A historic Wagga site is up for sale but the 19th century farmhouse isn't one for the faint-hearted, as it was the scene of one of the town's most notorious murders.
The home at Mount Austin is described as one of the "original Wagga homesteads" by LJ Hooker estate agent Richard Rossiter who is supervising the sale by tender, with local historian Geoff Burch estimating the home was constructed back in 1890.
Now located at 22 Waranga Avenue, Mount Austin, two 1970s flats hide from street view the original farmhouse, where in 1936 a gruesome murder that shook Wagga and reverberated across NSW took place.
It was chronicled in The Daily Advertiser at the time as "one of the most brutal and callous murders in the annals of crime in the State".
The victim was 25-year-old Christopher James Bolger, the son of James Bolger who owned the homestead, a golden boy who ran the farm and managed his father's property.
Christopher Bolger was a popular man about town, a member of the lifesaving club and various sports teams then, in December of 1936 a few days after returning from Christmas spent in Sydney, the young man went missing.
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Days later, the farm manager was found in a well underneath the property's verandah with a bullet through his head, having been shot and killed by his farm assistant, 19-year-old Roy Souter.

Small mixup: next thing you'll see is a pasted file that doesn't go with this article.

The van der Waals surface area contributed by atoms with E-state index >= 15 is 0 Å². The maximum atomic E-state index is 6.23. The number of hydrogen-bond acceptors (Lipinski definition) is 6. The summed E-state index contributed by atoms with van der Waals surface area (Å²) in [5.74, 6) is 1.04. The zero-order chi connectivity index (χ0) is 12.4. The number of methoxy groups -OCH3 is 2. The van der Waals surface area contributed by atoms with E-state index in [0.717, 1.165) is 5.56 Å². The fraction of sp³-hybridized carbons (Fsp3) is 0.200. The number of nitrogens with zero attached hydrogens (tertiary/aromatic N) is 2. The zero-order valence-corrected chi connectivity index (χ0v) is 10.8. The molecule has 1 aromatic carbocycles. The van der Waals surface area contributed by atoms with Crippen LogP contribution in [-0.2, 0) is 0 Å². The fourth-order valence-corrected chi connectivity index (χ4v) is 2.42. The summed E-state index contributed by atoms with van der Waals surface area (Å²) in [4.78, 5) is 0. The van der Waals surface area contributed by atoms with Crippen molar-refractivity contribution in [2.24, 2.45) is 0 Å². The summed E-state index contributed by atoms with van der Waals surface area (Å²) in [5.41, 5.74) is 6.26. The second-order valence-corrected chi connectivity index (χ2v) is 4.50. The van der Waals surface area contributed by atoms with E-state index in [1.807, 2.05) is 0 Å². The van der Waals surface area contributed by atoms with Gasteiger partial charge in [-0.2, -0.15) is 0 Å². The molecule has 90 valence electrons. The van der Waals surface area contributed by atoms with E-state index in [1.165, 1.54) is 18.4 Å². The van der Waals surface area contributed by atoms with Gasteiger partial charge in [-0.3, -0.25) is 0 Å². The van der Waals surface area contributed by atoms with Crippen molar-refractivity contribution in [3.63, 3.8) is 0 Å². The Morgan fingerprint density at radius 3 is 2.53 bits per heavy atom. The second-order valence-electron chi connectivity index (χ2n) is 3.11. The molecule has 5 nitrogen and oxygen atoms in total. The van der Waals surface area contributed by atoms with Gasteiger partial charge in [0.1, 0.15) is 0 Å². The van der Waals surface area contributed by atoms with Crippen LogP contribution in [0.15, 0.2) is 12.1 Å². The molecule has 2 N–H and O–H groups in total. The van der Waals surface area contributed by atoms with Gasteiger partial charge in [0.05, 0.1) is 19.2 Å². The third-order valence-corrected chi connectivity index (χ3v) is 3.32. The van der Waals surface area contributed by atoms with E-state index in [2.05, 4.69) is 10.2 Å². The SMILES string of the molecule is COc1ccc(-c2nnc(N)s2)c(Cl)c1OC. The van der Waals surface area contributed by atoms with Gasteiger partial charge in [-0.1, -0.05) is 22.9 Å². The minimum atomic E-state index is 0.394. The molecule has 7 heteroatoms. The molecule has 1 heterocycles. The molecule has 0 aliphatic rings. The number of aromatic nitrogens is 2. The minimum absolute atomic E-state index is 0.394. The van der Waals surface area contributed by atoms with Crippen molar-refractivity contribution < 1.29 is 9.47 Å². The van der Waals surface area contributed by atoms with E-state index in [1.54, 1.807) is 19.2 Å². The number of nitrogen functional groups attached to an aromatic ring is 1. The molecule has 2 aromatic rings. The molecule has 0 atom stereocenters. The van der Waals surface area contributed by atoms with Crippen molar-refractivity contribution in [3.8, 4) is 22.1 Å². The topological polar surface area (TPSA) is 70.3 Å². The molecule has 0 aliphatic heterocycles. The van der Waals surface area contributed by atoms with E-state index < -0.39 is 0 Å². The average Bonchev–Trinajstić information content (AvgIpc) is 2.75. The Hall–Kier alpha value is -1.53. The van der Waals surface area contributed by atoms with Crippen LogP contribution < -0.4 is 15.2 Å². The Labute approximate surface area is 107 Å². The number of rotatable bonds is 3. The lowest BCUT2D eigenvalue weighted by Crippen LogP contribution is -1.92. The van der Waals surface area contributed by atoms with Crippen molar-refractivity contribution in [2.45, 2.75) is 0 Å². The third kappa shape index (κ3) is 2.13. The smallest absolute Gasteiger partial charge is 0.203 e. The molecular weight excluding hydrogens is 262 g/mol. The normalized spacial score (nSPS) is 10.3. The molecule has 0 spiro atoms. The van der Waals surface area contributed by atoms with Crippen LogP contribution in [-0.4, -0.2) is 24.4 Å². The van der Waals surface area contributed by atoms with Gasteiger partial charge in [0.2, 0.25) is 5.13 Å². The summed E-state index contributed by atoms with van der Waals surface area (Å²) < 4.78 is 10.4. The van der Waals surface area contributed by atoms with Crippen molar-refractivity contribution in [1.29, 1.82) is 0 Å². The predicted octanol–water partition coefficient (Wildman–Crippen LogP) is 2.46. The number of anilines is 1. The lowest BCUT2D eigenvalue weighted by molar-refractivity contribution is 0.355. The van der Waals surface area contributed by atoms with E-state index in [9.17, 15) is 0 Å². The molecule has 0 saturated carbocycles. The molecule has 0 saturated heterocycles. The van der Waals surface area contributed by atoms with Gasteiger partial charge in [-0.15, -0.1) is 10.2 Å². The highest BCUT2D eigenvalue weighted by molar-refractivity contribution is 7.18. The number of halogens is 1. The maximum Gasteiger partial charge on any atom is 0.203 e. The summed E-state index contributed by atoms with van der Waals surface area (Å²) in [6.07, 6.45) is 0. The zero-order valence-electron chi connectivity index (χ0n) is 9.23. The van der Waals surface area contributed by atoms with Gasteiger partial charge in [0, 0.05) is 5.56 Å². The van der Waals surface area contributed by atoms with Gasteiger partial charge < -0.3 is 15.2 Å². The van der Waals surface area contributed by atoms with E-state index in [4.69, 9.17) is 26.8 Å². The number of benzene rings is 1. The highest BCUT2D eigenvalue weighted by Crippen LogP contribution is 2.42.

In an incredible police statement from the time, Souter admitted he flew into a rage and reached for a rifle after Mr Bolger made a disparaging remark about a woman the teenager was interested in.
Souter said he chose to dump Mr Bolger's body in the well with a bag over his head "because of the way he spoke about my girl".
Newspaper reports form the time paint a dark picture of the days surrounding the murder.
Before Mr Bolger's return, Souter reportedly masqueraded as the younger brother of his soon-to-be murder victim and was spotted driving around town in his flashy car.
In the days following the "callous" crime the farmhand even entertained friends and the sweetheart in question at the homestead, the dead body of Christopher Bolger floating in water just metres away all the while.
The sinister tale came to an end when a worried friend of Mr Bolger's found blood spots by his bed, and alerted the police who discovered the victim's body, and subsequently arrested and charged Souter.
Horror history notwithstanding, Mr Rossiter predicts the historic property will make for a popular buy.
"It's been beautifully maintained and it's in really good condition even though it has not been thoroughly renovated," Mr Rossiter said, adding he predicts the property to fetch over $700,000.
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